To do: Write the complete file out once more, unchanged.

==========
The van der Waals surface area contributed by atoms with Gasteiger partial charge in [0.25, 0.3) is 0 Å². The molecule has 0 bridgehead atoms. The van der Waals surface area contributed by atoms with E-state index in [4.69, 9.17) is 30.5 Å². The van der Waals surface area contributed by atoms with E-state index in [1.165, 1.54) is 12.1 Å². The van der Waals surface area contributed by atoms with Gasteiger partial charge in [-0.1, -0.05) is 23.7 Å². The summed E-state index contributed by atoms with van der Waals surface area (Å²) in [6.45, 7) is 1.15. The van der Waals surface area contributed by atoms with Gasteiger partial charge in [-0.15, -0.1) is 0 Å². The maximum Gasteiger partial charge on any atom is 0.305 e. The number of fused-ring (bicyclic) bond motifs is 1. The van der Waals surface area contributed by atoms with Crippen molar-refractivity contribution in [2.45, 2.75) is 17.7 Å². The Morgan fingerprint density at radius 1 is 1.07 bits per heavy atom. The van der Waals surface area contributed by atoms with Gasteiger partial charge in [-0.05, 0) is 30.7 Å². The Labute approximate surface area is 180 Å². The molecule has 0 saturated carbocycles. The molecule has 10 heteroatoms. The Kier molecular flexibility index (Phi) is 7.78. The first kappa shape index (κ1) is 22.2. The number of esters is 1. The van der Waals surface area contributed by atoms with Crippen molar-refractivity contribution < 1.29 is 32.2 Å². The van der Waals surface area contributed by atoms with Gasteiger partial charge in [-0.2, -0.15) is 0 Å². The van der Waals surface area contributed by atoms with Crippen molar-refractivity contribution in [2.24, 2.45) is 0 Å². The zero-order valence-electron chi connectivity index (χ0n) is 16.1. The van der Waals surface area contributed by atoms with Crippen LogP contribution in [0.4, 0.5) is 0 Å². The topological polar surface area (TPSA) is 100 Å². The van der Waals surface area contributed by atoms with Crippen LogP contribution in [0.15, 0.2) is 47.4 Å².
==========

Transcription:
The van der Waals surface area contributed by atoms with Gasteiger partial charge in [0.25, 0.3) is 0 Å². The molecule has 0 bridgehead atoms. The van der Waals surface area contributed by atoms with E-state index in [4.69, 9.17) is 30.5 Å². The van der Waals surface area contributed by atoms with E-state index in [1.165, 1.54) is 12.1 Å². The van der Waals surface area contributed by atoms with Gasteiger partial charge in [-0.1, -0.05) is 23.7 Å². The summed E-state index contributed by atoms with van der Waals surface area (Å²) in [6.45, 7) is 1.15. The van der Waals surface area contributed by atoms with Gasteiger partial charge in [-0.15, -0.1) is 0 Å². The maximum Gasteiger partial charge on any atom is 0.305 e. The number of fused-ring (bicyclic) bond motifs is 1. The van der Waals surface area contributed by atoms with Crippen molar-refractivity contribution in [2.45, 2.75) is 17.7 Å². The Morgan fingerprint density at radius 1 is 1.07 bits per heavy atom. The van der Waals surface area contributed by atoms with Gasteiger partial charge in [-0.05, 0) is 30.7 Å². The Labute approximate surface area is 180 Å². The molecule has 0 saturated carbocycles. The molecule has 10 heteroatoms. The Kier molecular flexibility index (Phi) is 7.78. The first kappa shape index (κ1) is 22.2. The number of esters is 1. The van der Waals surface area contributed by atoms with Crippen molar-refractivity contribution < 1.29 is 32.2 Å². The van der Waals surface area contributed by atoms with Gasteiger partial charge in [-0.2, -0.15) is 0 Å². The van der Waals surface area contributed by atoms with Crippen molar-refractivity contribution in [2.24, 2.45) is 0 Å². The zero-order valence-electron chi connectivity index (χ0n) is 16.1. The van der Waals surface area contributed by atoms with Crippen LogP contribution in [0.4, 0.5) is 0 Å². The topological polar surface area (TPSA) is 100 Å². The van der Waals surface area contributed by atoms with Crippen LogP contribution in [0.15, 0.2) is 47.4 Å².